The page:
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Treading Water: A Zoo Story

16 10 2014

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The moment we entered the polar bear exhibit, I saw him. A giant of a bear, up against the glass wall of his habitat’s pool, treading water. His powerful front paws paddled at a frantic pace, constantly working to keep him afloat. I was fascinated by his size, his concentration and his seeming oblivion to the spectators crowding the glass in front of him.

As we stood there, other visitors began commenting on the energy and exertion required to keep him afloat. The human tendency to project our own experience onto other beings asserted itself quickly. I heard comments such as, “Poor thing, he looks scared!” or “He looks so tired! Why doesn’t he just stop?” Most people in the room were enthralled by the bear treading water, myself included. I snapped several quick photos to capture the moment. However, there was a growing concern among the humans that something might be wrong. We knew nothing about polar bears, really. But if it were one of us in that pool, the activity we were witnessing would indicate a problem. So we engaged in blatant anthropomorphising, worried about the poor bear.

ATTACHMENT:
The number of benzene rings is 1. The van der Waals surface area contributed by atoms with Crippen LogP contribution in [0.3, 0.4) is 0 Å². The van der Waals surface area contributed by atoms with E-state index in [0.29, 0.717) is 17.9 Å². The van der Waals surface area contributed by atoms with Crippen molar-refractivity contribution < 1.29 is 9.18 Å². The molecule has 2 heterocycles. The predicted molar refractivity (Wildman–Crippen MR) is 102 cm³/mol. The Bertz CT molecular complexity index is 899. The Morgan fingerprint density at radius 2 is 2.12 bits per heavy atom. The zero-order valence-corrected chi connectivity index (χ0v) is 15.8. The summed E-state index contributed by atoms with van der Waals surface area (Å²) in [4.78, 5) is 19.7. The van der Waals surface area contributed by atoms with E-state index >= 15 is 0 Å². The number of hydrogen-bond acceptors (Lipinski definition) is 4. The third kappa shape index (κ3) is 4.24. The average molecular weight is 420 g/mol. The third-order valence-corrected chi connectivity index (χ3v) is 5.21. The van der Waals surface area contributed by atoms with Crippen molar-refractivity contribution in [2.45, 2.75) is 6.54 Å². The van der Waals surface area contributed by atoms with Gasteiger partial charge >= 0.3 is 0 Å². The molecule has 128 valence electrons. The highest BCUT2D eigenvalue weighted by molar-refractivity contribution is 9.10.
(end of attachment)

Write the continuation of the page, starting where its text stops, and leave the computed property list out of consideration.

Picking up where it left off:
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Then I noticed a small child with her face pressed against a panel of glass several feet away. She giggled, then looked at her adult companion with awe-filled eyes. I moved over a step, and saw a second polar bear. This one was swimming laps, backstroking across the pool. On the far side, he executed a perfect turn (one even Michael Phelps would be jealous of), then swam low across the bottom of the pool, facing the glass. When he arrived at the glass panel, he practically rammed it with his nose, coming face-to-face with the child before swimming vertically up the glass to the pool’s surface. Once there, he put his powerful hind paws against the glass and pushed off.